I’m just going to switch to a view, this is a view inside the cranium. This now is the body of the sphenoid and this here is the greater wing. If I just show you from outside, the greater wing on the outside. And then from the inside, this is where the greater wing is. And now you can see the lesser wings. It’s not actually that clear here, but the lesser wing of the sphenoid is here.
And then just anterior to the lesser wings, you have the ethmoid bone, which again, isn’t very clear, but I’ll just point out quickly. The ethmoid bone here, you’ve got this little process pointing outwards, which is the crista galli. And then you’ve got cribriform plate of the ethmoid bone around here. You can’t see it on here because it’s not very clear, but you’ve got little, tiny holes on the cribriform plate where small branches of the nerves from the olfactory nerve penetrate through. That’s the ethmoid bone.
And just posterior, you have the lesser wing of the sphenoid. And then this is the body of the sphenoid.
Just where I showed you the greater wing, which is lateral to the body of the sphenoid, you’ve got these depressions. This is where the temporal lobe of the brain sits. I’ll just show you where the temporal lobes sit. This is just lateral to the body over here. If I bring in the brain, you can see how it sits in that depression lateral to the body.
This is looking at the body from a lateral view. We just looked at it from here and now, I’m just rotating around laterally. And you can see this little hallowing. This is called the hypophyseal fossa and this is where the pituitary gland sits. The whole structure including this little protrusion is known as the sella turcica. This anterior wall is called the tuberculum sellae and this posterior wall is called the dorsum sellae. Collectively, this makes the sella turcica. And this little ditch is the hypophyseal fossa where the pituitary gland sits. If I show you that, you can just see the pituitary gland, the pituitary stalk sitting in that little fossa. The word ‘fossa’ just means ditch in Latin. This thing just looks like a ditch.
Just to quickly recap, you’ve got the body of the sphenoid, the greater wings, you’ve got the lesser wings and then you’ve got the pterygoid processes which stick out down here pointing inferiorly, the pterygoid processes.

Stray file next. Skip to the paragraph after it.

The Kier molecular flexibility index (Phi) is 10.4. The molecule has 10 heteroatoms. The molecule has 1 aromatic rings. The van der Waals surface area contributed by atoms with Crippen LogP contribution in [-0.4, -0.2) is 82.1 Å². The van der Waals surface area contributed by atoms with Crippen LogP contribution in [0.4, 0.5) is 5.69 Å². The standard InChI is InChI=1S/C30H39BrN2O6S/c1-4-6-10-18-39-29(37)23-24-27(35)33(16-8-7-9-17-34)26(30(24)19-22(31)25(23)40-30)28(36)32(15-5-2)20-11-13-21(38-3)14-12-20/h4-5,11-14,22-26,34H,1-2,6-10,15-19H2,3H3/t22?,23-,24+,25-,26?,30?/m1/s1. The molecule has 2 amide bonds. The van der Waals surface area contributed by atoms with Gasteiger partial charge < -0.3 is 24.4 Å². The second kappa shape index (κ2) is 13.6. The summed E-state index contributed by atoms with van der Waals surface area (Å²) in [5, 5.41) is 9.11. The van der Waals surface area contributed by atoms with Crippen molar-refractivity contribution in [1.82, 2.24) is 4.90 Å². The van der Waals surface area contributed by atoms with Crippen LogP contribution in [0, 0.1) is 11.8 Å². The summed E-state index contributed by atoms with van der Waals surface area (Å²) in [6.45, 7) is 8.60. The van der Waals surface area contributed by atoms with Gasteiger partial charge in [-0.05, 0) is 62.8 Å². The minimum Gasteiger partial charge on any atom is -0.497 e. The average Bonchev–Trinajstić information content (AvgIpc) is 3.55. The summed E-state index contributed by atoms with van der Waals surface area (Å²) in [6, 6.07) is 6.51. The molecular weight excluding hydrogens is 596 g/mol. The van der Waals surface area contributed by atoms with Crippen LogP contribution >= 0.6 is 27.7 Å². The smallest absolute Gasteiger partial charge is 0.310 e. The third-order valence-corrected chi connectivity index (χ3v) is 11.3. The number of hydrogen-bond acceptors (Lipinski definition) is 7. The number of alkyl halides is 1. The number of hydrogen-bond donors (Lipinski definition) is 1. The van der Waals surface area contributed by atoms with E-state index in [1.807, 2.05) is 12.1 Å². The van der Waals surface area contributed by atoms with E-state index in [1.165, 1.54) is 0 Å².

That’s the sphenoid.
Finally, you’ve got the occipital bone, which is this bone at the back of the skull. It consists of four parts – the squamous part, which is this flat bit at the back, two lateral parts, which sits on either side of the foramen magnum, which is this big hole here where the spinal cord comes up into the skull and becomes the brain stem and then you’ve got this bit here, which is the basilar part just anterior to the foramen magnum.
You’ve got the two lateral parts on either side of the foramen magnum, the basilar part, which is anterior to the foramen magnum and the squamous part at the back, which is the flat bit.
Just a few things to point out. Quite noticeable is this big bump here, which is the external occipital protuberance. And then you’ve got the nuchal lines, the superior nuchal lines and the inferior nuchal lines.
And if you look inferiorly, you’ve got this little raised bit of bone, which is the external occipital crest. And then the last bit to mention is these things here, which are the occipital condyles. These articulate with the first vertebra, the atlas. If I just show you that, you can see here the atlas bone articulating with the occipital condyles.
That’s the bones that make up the calvaria. The next tutorial will be on the facial skeleton, so the bones of the skull which make up the facial skeleton.